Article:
Which was incredibly frustrating, but once I got into the stride, I realised, it’s just one big idea from each chapter. What’s the one story I want to tell? So I wrote that script, I went to a recording studio, I recorded it professionally with a really nice, clear audio files, and then I spent a morning having a wonderful time online, just looking up the best animators I could find in the world, until I came across animations that I just thought were brilliant.
I contacted those animators and I’ve been very privileged to have funding from a US foundation called The Kendeda Fund. They have given me some funding to help promote the book above and beyond what a commercial publisher will do, so that is where it’s really come in useful. I could go to these animators and say, “I’m writing a book about rewriting economics to make it fit for the 21st century. Would you animate this chapter for me?”
The lovely thing is, they would often say, “Are you kidding? I usually spend my time making animations about a new kind of shampoo. I would love to animate 21st century economics.” So, the first thing I would do is just send them the recording. I said, “This is the story. This is the soundtrack. Here are my ideas. Here’s some visuals that have already come to me, but I don’t want these in any way to inhibit you” and they would come back with their proposals. Sometimes building exactly on what I’d said, sometimes completely different.
Then, we worked together, and it was just a joy, because there is a part of me that really always would have loved to go off and be an artist, and maybe this is my way of combining art and economics. Working with artists, and representing ideas that most people would think, “I’ll never understand economics. I was never really good at maths.” I always say, “Look, the only numbers in my book are the page numbers, and we can all manage those.”
So, making the animations fun and silly and irreverent, and capturing it in one minute. One minute flat. What’s the essence of? I’ve just been delighted by the reception they’ve had. The number of newspapers who’ve said, “This is fantastic. We’re going to” … When I’ve written a blog for a newspaper site, or a comment piece, they’ve embedded the animations. So, it really helps spread the ideas of the book, and it’s a way that people can tap in first online, discovering it online, and then they say, “Oh, what is this book?”
But let’s be realistic. Many authors don’t have a budget, and the funds, so I don’t want people to sit there thinking, “I can’t do that.” Long before I had the funding from Kendeda to make animations of this quality, I’ve been making videos myself and just posting them online. I use a software called Camtasia, where I can just use PowerPoint slides or you can record yourself. Talk for one minute, or show three fantastic pictures, and talk over the top of them. Turn it into a video, post it on YouTube. Anybody can do that. I do that late in my study at night.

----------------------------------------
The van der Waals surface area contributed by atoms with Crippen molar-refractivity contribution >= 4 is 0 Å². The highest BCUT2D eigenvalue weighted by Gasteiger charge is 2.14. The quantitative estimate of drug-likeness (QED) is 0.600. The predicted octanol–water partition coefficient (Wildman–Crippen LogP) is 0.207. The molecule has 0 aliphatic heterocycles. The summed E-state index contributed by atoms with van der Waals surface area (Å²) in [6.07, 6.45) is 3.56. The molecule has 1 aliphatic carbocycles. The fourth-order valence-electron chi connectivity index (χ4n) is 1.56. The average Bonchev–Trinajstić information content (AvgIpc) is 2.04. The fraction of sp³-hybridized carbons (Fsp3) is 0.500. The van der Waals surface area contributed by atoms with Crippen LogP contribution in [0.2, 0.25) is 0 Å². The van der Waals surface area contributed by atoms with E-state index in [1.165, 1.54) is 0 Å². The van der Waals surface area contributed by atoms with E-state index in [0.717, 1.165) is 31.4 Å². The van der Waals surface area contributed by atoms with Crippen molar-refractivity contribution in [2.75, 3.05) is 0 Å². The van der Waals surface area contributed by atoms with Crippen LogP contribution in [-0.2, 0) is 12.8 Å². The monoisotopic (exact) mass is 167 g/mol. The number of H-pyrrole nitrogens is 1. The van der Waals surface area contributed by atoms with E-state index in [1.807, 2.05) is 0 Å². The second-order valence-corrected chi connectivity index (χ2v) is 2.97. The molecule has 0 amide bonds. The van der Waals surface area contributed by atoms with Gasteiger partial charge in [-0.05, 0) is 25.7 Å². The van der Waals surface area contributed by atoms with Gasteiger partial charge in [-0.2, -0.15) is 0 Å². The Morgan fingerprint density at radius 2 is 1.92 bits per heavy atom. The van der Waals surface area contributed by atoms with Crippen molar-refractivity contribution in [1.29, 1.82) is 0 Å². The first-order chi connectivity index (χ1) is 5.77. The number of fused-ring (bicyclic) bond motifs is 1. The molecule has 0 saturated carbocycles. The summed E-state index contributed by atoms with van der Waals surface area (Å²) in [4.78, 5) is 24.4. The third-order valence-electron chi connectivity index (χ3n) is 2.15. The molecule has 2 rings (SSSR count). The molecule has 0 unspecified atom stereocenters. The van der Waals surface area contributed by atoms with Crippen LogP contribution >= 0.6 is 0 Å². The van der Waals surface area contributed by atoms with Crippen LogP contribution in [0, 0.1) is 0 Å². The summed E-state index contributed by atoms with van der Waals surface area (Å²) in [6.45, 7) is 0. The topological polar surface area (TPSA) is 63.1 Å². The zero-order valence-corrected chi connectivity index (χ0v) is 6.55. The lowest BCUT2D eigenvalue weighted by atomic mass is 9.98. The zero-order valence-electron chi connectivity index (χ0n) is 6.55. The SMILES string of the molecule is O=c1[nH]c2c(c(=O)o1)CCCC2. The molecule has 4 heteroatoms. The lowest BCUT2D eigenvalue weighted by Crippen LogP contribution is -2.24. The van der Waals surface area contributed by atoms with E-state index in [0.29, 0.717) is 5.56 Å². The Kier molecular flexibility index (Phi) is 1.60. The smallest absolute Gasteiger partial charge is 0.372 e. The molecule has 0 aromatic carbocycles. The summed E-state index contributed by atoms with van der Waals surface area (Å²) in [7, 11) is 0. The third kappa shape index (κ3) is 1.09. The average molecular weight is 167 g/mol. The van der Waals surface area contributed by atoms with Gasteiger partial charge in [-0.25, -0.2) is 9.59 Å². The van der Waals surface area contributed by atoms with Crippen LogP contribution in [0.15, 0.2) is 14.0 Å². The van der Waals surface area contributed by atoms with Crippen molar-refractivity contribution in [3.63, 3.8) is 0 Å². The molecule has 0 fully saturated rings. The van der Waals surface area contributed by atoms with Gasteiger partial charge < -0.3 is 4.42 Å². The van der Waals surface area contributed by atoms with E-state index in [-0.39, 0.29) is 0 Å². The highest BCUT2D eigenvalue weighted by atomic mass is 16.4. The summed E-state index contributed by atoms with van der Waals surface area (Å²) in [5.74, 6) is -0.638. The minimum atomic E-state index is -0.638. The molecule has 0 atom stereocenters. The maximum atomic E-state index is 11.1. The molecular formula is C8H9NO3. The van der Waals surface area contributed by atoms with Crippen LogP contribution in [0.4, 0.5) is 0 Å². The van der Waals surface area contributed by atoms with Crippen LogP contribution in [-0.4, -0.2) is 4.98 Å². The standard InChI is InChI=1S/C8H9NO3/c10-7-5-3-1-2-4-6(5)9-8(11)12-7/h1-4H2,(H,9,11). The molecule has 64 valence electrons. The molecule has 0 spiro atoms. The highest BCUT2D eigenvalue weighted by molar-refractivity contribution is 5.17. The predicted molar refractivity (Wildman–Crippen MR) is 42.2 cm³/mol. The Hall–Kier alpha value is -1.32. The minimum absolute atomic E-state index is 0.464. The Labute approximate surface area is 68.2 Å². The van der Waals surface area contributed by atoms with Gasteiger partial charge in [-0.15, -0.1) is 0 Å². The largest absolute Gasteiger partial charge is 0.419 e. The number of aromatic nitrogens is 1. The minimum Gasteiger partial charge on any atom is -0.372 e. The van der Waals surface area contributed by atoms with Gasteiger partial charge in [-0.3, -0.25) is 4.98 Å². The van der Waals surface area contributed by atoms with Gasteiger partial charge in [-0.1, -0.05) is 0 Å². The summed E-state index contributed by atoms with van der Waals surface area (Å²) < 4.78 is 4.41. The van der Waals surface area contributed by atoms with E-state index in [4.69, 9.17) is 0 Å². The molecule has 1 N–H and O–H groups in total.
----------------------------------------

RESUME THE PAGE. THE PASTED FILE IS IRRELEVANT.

The videos have been watched by thousands of people, so we can create false barriers and thinking, “Oh, it’s too expensive. It’s too difficult. It’s too technical. I don’t have the time or funding or resources.” Yes, you do, because actually, the beautiful thing about digital technologies is we can all produce our own videos in our own home studios, sitting in your own little bedroom or your study. So, anybody can make a basic fun, compelling, one-minute message about their book, and I really would recommend any authors to do that.
Because it just goes around in a whole different way, and gets on the internet, and gets tweeted, and you’ll reach so many other people. Also, it teaches you to tell people what your book is about is one minute, which you have to be able to do.
Alison Jones: Absolutely. I think that’s the crucial bit. I think in a sense, that the tools are there. Anybody can use these tools, but it’s the real value in it is distilling, “What is it I want to say in a minute?” That’s a real discipline. How do you go about choosing, as you say, from this vast amount of things that you could say, what was the criteria? What was the heuristic that you were using to say, “This is the thing that I need to get across in 60 seconds?”
Kate Raworth: At first when I was doing it for the animations, I was trying to summarise the whole message of the chapter. Then, I realised that that would be too theoretical, too heavy handed, and it was much better to go in and pull out individual metaphors that I’d used in the chapter. Again, metaphors are mental images that we put in our brains, and so they’re like drawing pictures.
So, I tried to think, “What are the metaphors I’ve used in this chapter? Ah, what could I pull out?” For example, I’m actually currently making the last of the animations at the moment, and it’s about rethinking the future of economic growth, and one of the metaphors in the book is about growth is like an aeroplane, an aeroplane that takes off but GDP has to always grow, so it’s this aeroplane that’s never allowed to land.
Then in my book I say, “Actually, I think we need to get away from the aeroplane metaphor and become more like kite surfers who go bobbing across the waves and working with the winds.” So, the animators, I said, “Look, strongly, visually, I really want the animation to go from the aeroplane ride to the kite surfer.” It’s that simple. There’s so many other things in that chapter, but if you can convey one idea, and what’s the metaphor, the visual that would explain it to somebody who thinks they’d never understand it otherwise?